Most of these groups still exist as before, some have either disappeared altogether or morphed into other organizations. Sierra Club, the Izaak Walton League of America (IWLA), MCE, the Wilderness Society, and Friends of the Earth are five that are intact today but only the first three remain connected to UMR work at or near a daily level. The Coalition on American Rivers split and became American Rivers and eventually Prairie Rivers Network; both also remain active with the UMR.
However after the Melvin Price Locks & Dam issue was settled, many people eventually retired, organization’s priorities changed, and there has been what seems to be an endless list of other environmental and social issues that have needed addressing; so this loosely-knit pseudo-coalition focused upon the locks & dam eventually dispersed.
In the early 1990s many of these organizations came together again responding to the Corps work on the Upper Mississippi River -Illinois Waterway System Navigation Feasibility Study, which has become more widely known as the Navigation & Ecosystem Sustainability Program — NESP for short. This project represented at least an equal threat to the health of the river (and the taxpayers’ wallets) that the Melvin Price project did.
The Nicollet Island Coalition (NIC), a group of more than a dozen state, regional and national non-profit organizations was created in 1994 to provide coordinated advocacy work from the participating environmental groups on UMR issues and drove the debate and raised public awareness surrounding the UMR navigation system. NIC was originally coordinated through the McKnight Foundation funded Mississippi River Basin Alliance (MRBA), also formed in the early 1990s, which was comprised of about 80 organizations from within the basin and covered the entire Mississippi River. The MRBA was disbanded in 2007 and the original NIC essentially disbanded as well about 2008. NIC was reconstituted with a smaller group of members in 2009 by the IWLA and has since then been funded by the McKnight Foundation, but coordinated by America Rivers since 2014.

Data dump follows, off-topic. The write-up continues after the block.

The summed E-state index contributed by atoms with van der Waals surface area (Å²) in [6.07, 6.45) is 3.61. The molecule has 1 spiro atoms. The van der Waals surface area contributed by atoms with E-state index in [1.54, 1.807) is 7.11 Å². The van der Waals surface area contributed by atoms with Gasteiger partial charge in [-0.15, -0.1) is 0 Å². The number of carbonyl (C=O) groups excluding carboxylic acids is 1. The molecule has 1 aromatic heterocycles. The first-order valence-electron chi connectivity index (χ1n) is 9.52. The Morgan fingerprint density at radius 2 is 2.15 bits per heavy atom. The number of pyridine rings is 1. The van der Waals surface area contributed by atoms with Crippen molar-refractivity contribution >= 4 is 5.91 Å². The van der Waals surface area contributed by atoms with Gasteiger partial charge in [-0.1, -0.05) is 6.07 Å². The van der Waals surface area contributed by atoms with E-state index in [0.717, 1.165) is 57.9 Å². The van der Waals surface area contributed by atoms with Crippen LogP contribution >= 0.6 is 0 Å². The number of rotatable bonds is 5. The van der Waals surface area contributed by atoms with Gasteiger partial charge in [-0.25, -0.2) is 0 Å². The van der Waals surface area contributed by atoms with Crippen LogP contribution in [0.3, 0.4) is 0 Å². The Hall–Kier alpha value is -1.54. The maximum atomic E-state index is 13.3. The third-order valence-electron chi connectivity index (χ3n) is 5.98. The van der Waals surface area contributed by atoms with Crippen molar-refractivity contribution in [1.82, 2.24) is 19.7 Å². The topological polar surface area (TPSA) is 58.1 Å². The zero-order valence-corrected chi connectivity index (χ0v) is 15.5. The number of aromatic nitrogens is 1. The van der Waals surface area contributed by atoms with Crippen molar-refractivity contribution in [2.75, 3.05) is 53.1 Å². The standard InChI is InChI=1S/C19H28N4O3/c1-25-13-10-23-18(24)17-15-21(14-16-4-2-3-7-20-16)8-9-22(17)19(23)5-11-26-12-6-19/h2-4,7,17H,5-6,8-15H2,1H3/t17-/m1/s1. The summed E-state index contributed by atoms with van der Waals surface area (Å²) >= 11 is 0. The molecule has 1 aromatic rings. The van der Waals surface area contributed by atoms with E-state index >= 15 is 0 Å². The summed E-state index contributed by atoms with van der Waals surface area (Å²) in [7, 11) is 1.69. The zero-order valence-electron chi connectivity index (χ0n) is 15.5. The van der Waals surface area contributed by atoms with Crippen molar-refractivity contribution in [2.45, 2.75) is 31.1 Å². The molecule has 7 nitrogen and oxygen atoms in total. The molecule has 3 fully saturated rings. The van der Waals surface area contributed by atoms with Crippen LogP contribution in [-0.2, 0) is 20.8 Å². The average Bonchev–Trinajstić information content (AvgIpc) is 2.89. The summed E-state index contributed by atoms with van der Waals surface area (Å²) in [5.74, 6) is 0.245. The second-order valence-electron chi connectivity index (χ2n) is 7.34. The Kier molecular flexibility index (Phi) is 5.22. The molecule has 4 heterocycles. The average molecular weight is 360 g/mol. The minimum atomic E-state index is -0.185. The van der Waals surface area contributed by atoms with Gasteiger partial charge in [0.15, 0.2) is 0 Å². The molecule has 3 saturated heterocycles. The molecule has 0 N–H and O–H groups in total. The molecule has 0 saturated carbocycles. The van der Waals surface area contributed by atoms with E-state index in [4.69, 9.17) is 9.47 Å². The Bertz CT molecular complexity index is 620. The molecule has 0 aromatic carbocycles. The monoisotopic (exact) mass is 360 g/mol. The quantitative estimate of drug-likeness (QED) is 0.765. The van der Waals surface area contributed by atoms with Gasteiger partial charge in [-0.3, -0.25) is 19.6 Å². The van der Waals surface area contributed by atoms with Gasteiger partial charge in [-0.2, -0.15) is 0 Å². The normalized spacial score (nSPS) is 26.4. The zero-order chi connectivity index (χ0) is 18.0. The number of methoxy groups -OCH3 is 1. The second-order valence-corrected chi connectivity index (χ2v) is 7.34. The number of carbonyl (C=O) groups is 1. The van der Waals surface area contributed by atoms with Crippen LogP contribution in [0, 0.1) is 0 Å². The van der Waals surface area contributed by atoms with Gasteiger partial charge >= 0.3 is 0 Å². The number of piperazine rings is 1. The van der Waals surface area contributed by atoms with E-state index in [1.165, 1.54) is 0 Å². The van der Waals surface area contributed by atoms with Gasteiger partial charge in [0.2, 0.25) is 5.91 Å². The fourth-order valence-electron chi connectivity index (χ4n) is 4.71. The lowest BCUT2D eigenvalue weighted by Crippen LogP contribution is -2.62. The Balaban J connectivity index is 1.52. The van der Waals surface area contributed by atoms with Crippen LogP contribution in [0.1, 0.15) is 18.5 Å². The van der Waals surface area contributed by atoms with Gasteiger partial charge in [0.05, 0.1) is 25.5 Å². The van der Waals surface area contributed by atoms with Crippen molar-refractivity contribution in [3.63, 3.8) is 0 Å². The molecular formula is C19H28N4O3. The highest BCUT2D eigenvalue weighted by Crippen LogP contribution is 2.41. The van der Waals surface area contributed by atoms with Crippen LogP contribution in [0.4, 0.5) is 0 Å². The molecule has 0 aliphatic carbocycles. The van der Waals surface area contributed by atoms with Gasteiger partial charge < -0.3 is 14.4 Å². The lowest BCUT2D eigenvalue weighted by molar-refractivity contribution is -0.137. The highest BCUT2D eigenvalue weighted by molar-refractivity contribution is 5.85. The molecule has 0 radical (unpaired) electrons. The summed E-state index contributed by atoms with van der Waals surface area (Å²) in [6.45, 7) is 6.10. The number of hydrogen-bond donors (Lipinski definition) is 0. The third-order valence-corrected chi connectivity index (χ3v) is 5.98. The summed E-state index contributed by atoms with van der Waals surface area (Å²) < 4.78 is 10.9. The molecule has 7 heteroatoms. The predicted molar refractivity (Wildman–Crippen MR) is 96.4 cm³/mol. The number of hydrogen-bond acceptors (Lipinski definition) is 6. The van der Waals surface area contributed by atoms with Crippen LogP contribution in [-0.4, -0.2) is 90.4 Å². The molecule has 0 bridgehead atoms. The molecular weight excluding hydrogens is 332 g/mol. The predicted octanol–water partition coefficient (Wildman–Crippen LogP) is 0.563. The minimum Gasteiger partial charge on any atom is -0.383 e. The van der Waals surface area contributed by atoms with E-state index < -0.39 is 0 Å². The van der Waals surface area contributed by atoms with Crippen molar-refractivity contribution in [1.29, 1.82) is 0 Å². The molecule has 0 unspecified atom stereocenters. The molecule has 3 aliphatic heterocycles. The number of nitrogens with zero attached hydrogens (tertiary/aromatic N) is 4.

NIC remains the only group within the entire Mississippi River basin primarily focusing upon the impacts, both ecologically and economically, of the navigation system upon our rivers. It is very challenging work and unlike water quality and flood risk concerns, there are no university disciplines/degrees that are directly transferable to advocacy efforts for navigation issues. There are many topics to learn and a steep learning curve for several of them. There are also numerous highly paid industry professionals lobbying and providing misinformation to both the public and decision-makers regarding the value of the navigation system that need to be countered.
We need to be grooming dedicated people for the future who can confidently and competently advocate for the public in order to help us flip the current overwhelming emphasis of private sector economic exploitation of the rivers to restoring the rivers for the public benefit. Because of that steep learning curve, we need advocates who are also interested in committing long-term to this work.
If you are attracted to working on rivers issues that are both interesting and challenging, contact one of the NIC members. We can certainly use the help.